By Steve Lundeberg. Photos by Johanna Carson.
Imagine someday you could have a backup copy of your heart or liver, grown from your own stem cells and ready to transplant, just waiting in cold storage should you ever need it. While that technology doesn’t yet exist, new research from the College of Engineering is paving the way toward a key prerequisite: The ability to preserve living tissues indefinitely.
Cryopreservation has long been used in simpler applications, such as the long-term storage of blood, reproductive cells, embryos, and plant seeds. But delicate tissues and the complex organs built from them can suffer critical damage when subjected to the deep freeze.
Thanks to work spearheaded by Adam Higgins, associate professor of bioengineering, medical science is a key step closer to the cryopreservation of brain slices, pancreatic cells — and, yes, even whole organs — courtesy of an innovative computer model.
“Cryopreservation of tissues would be useful for biomedical research and for transplantation medicine, but it’s difficult to cryopreserve tissues,” Higgins said. “One major reason is that ice crystals can break apart a tissue from the inside. Folks who cook are probably already familiar with this — a tomato that has been frozen and thawed becomes mushy.”
Vitrification, Higgins explains, is a cryopreservation strategy using compounds known as cryoprotectants, or CPAs, to prevent ice formation. One example is ethylene glycol, the same stuff used in automotive antifreeze. At sufficient concentrations, CPAs cause the water inside cells to solidify into a glassy state at liquid nitrogen temperatures (below -320 F), rather than form ice crystals. But vitrifying tissues isn’t as simple as just loading them up with antifreeze, Higgins says.
“The problem is that these chemicals can cause osmotic damage, due to water crossing cell membranes and causing the cells to burst,” Higgins said. “They can also kill cells due to toxicity. So, in designing the best vitrification method, the trick is choosing the best path between normal physiological conditions and a final vitrified state — that is, high CPA concentration and liquid nitrogen temperature.”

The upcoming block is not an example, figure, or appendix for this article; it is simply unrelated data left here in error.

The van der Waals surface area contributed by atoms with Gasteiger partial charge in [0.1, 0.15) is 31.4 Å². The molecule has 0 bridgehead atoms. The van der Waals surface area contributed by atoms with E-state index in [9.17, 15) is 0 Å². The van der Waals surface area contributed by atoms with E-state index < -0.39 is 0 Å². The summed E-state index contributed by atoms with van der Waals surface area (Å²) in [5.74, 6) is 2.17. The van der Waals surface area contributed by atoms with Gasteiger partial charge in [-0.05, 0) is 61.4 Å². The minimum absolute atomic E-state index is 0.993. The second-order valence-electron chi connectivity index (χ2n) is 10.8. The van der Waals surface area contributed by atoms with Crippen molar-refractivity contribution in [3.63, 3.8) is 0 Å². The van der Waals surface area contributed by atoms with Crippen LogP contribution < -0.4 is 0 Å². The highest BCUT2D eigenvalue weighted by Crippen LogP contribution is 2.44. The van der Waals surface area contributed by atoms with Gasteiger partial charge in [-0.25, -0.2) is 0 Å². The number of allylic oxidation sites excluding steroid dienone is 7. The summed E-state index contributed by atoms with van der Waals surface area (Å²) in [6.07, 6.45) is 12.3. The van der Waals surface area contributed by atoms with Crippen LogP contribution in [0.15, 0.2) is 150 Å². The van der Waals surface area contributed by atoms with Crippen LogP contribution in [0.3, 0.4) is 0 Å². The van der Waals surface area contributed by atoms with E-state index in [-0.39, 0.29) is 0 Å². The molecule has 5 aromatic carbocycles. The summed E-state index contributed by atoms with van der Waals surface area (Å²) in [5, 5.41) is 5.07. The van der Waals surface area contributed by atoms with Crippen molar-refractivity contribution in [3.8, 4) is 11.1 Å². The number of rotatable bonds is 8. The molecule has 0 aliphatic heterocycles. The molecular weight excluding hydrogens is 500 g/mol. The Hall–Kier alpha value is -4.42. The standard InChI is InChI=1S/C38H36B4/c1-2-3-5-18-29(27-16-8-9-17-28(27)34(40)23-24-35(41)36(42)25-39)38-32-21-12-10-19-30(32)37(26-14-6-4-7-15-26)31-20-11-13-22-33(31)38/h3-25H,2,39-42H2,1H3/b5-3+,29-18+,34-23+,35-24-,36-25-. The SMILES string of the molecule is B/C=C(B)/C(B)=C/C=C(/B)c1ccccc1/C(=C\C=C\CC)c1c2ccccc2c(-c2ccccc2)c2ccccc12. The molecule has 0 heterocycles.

Hence the need for mathematical modeling. In earlier research involving a single layer of endothelial cells, which make up the lining of the circulatory system, Higgins and colleagues in the College of Engineering showed the value of a model that involved CPA toxicity, osmotic damage, and mass transfer. The modeling uncovered an unexpected approach for loading CPA: getting cells to swell.
The researchers found that if cells were initially exposed to a low CPA concentration and given time to swell, the sample could be vitrified after rapidly adding a high concentration. The upshot was much less overall toxicity, Higgins said. Healthy cell survival following vitrification rose to greater than 80%, up from about 10% with a conventional approach. The findings were published in Biophysical Journal.
“The biggest single problem and limiting factor in vitrification is CPA toxicity, and the swelling method was quite useful for addressing that,” he said. “Our new paper extends this line of research by presenting a new model of mass transfer in tissue. A key feature is that it allows for the prediction of tissue size changes.”
Ross Warner, Ph.D. chemical engineering ’20, was a research associate in Adam Higgins’ lab.
Higgins notes that there have been observations of multiple types of tissues changing size after exposure to CPA solutions. Among them are cartilage, ovarian tissue, and groups of cells in the pancreas known as islets. Those size changes will likely be important considerations for the design of tissue vitrification methods, he said.
“The conventional mass transfer modeling approach, known as Fick’s law, assumes tissue size remains constant,” Higgins said. “Our new model, which we used for two very different types of tissues, articular cartilage and pancreatic islets, opens the door to extending our previous approach to the design of better methods for the cryopreservation of various tissue types.”
When vitrification of increasingly complex tissues is possible, new applications are likely to become feasible, Higgins said — especially as progress continues in the quickly advancing field of tissue regeneration, in which stem cells can be used to grow new tissues or even whole organs.
Conceivably, tissues could be made in small amounts and stored until needed for transplantation. Organs donated for transplants could be routinely preserved until a precise immunological match is found. It’s also not outside the realm of possibility, Higgins said, that people could one day have a second heart, liver, kidney, pancreas, or any other organ grown from their own stem cells and vitrified for future use.
Drug development is another area that would benefit from improved and expanded vitrification potential. Drug testing typically occurs within cell culture systems or in animal models, which often don’t accurately predict a drug’s effects in people. New “organ on a chip” devices — with microfluidic chambers containing cultured human cells to mimic tissues or organs — might be able to more accurately forecast drug responses in people, but their use necessitates long-term storage of cells.
Collaborating with Higgins were Ross Warner, a research associate at Oregon State, Ali Eroglu of Augusta University in Georgia, and Robyn Shuttleworth and James Benson of the University of Saskatchewan. The National Institutes of Health provided funding for the research.